The second issue with this techno-optimistic approach is that even if these technological fixes are as effective as promised, they will perpetuate a food production system that will continue to be harmful to animals, workers, and the planet. There are scores of other impacts of beef production, including overgrazing of land, deforestation, harmful runoff and odors, animal welfare issues, and the treatment of workers in slaughterhouses. What good is investing in technologies to reduce emissions if their sources are industries that should be phased out rather than saved? Indeed, an exclusive focus on emissions reductions in food systems can lead to potentially far worse outcomes, like replacing high-emitting beef with lower-emitting chicken. Chicken production emits relatively little, but it does so at the cost of cramming animals into factory farms, where they suffer horribly, are more prone to disease outbreaks, and can be pumped full of antibiotics, contributing to the global crisis of antibiotic resistance.

Then there’s the technology-driven “solution” of alternative proteins such as plant-based and cellular meat. On the one hand, these products actually aim to create a more sustainable way of producing meat, both lowering emissions and removing many of the other harms of conventional meat production, including factory farms and slaughterhouses. Investing in the development of this technology might help usher in a far more ethical food system, one better for animals, consumers, and the planet. What the clean cow is to clean coal, clean meat is to renewables like solar.

But alternative protein still operates within the confines of existing, highly problematic systems. To realize its full potential in creating a better food system, we need to look beyond its advantages over conventional meat. The technology itself does little to address other major structural and ethical issues within the food system, including corporate concentration and the treatment of workers. As alternative protein companies break into the mainstream, many are being bought up by large incumbent food companies, including those they are ostensibly trying to disrupt. Most recently, the Brazilian cattle behemoth JBS invested $100 million in a Spanish cellular agriculture startup. Given JBS’ abysmal environmental record, this is hardly good news unless the company actively reduces its meat production to focus on alternative proteins.

Why Is It So Hard to Believe In Other People’s Pain?

Why Is It So Hard to Believe In Other People’s Pain?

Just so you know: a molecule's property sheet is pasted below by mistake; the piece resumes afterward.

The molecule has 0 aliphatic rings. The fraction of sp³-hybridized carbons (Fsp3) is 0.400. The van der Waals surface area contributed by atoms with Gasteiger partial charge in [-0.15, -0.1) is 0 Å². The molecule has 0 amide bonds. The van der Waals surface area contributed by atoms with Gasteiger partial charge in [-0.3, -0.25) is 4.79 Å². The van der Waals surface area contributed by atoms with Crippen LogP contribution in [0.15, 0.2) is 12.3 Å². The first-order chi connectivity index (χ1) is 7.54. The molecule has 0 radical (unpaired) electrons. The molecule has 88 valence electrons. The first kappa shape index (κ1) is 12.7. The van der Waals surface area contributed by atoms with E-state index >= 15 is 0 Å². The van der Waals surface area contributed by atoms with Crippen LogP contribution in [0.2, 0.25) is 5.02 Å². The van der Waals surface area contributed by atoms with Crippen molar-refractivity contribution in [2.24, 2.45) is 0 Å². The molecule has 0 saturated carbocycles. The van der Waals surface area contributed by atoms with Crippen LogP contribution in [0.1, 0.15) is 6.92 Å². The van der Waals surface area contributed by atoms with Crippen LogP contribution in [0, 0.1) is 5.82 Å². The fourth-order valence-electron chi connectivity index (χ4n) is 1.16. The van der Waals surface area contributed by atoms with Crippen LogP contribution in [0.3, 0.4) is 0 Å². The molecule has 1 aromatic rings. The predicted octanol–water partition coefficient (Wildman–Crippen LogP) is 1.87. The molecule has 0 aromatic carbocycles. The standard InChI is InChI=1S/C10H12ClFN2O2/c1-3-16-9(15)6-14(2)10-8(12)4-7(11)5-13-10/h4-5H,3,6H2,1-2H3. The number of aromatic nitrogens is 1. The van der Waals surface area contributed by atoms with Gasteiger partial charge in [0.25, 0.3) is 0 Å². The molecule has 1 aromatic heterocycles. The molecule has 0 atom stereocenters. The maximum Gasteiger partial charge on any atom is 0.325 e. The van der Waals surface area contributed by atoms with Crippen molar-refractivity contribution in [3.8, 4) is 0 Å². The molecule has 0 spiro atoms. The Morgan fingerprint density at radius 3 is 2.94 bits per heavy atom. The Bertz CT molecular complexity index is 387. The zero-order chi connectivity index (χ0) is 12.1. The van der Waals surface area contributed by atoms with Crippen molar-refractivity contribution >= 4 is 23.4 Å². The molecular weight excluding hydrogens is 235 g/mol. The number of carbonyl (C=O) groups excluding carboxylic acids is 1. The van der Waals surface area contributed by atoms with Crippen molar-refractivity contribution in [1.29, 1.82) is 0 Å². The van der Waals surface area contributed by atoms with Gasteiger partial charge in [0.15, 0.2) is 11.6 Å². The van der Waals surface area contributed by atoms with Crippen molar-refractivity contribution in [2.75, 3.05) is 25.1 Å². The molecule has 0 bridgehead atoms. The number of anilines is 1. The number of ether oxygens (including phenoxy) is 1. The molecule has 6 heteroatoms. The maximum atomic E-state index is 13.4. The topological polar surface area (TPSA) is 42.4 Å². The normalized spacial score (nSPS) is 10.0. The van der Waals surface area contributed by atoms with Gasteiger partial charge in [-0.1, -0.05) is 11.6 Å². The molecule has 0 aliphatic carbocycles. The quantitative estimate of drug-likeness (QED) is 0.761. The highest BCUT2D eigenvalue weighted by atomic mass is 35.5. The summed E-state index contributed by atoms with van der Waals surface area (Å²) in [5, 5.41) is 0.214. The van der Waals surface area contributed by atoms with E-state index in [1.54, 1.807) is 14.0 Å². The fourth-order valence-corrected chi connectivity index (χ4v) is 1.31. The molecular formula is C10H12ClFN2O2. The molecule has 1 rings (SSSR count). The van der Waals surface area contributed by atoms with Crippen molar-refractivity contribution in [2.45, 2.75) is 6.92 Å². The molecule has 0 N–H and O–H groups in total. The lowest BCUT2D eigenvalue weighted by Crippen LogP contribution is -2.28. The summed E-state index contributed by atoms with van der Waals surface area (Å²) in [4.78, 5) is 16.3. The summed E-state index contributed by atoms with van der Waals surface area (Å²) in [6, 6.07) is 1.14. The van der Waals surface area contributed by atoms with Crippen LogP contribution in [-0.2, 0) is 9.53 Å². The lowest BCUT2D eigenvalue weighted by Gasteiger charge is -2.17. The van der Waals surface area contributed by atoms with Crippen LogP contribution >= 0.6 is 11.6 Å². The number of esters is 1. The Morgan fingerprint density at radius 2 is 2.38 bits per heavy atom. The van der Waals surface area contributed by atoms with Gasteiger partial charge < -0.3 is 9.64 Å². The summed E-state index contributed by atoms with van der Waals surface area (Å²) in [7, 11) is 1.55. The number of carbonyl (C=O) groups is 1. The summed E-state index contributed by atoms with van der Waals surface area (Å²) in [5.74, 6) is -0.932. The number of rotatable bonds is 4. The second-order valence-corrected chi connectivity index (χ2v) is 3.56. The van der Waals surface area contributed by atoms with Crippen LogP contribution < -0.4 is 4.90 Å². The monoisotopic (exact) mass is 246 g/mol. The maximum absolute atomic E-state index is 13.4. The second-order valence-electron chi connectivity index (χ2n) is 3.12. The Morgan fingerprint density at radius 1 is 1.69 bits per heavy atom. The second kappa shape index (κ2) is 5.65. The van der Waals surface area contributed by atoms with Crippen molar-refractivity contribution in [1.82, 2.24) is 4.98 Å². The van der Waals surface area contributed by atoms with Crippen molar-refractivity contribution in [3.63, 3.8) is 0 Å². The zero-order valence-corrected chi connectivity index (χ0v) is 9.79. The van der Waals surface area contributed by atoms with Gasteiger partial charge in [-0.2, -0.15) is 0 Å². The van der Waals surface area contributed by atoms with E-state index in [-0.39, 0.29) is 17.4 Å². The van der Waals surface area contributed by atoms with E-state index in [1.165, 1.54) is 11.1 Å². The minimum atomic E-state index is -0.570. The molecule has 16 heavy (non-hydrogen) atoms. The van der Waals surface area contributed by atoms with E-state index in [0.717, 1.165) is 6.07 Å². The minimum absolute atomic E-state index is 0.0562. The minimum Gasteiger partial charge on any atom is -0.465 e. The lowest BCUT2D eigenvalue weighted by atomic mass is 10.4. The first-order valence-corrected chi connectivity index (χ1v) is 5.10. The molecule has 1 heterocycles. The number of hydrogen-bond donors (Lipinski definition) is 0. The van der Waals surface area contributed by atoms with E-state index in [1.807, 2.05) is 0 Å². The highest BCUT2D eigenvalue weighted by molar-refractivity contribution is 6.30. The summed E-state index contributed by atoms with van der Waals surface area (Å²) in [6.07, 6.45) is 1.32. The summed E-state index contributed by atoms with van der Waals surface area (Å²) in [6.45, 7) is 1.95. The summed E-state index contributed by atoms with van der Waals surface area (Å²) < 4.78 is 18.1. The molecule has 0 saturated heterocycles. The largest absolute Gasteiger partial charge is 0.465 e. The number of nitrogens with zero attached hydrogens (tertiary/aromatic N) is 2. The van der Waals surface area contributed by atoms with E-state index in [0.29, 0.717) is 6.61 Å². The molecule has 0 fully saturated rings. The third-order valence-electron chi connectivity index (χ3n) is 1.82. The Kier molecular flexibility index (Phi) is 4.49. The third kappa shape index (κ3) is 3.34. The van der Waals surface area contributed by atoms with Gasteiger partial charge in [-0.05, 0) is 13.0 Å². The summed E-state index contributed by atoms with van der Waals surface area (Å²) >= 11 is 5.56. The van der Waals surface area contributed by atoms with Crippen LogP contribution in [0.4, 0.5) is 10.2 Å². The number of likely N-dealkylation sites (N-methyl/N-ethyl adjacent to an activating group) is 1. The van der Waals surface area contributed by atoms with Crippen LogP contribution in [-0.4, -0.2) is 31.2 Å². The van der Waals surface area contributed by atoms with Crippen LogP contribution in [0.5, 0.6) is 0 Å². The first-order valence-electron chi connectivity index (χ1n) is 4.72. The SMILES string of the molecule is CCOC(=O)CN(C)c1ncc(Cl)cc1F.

Hostile suspicion of others, encompassing everything from the position of their mask to their stance on mandates, has marked this wretched pandemic from the start. Now, in perhaps the unkindest cut, suspicion is aimed at people with long Covid—the symptoms that may afflict as many as a third of those who survive a first hit of the virus. One theory is that Covid infection riles up the body’s defenses and can leave the immune system in a frenzy, causing shortness of breath, extreme fatigue, and brain fog. In The Invisible Kingdom, her forthcoming book about chronic illness, Meghan O’Rourke reports that doctors often reject these symptoms as meaningless. When medical tests for these patients come up negative, “Western medicine wants to say, ‘You’re fine,’ ” says Dayna McCarthy, a physician focused on long Covid.

This is not surprising. Skepticism about chronic conditions, including post-polio syndrome and fibromyalgia, is exceedingly common—and it nearly always alienates patients, deepens their suffering, and impedes treatment. Until researchers can find the biomarkers that might certify long Covid as a “real” disease, the best clinicians can do is listen to testimony and treat symptoms. But the project of addressing long Covid might also be served by a more rigorous epistemology of pain—that is, a theory of how we come to believe or doubt the suffering of other people.

In her 1985 book The Body in Pain: The Making and Unmaking of the World, Elaine Scarry makes a profound assertion: “To have great pain is to have certainty; to hear about pain is to have doubt.” Because the claim illuminates both pain and knowledge, and because women rarely attach their names to philosophical assertions, I’d like, belatedly, to dub this elegant proposition “Scarry’s axiom.”

The axiom came to mind this fall for two reasons: I was trying to support a friend with long Covid, and I participated in a forum about how the media contends with racism. It was the second experience that illuminated the first and suggested Scarry’s axiom as a way to understand the acute distrust that now pervades our pluralistic country.

At the forum, a socialist and a libertarian each lodged complaints. The socialist charged that the media’s focus on racism leaves out a more significant battle—the never-ending class struggle. The libertarian argued that the media’s focus on race fails to understand the individual, with his or her pressing fear of death and aspirations to art, money, and transcendence. The libertarian then took shots at easily offended undergraduates who put emotion before reason and are forever getting “offended” and needing “safety,” which he said were postures incompatible with education.

This familiar debate ground on. As far as I can tell, no one on any side—and I disagreed with both the socialist and the libertarian—ever budged. But perhaps that’s because we kept missing a truth in front of our faces: that we were all dismissing as somehow less than real the pain of others while elevating our own, and that of our confreres, as hard fact.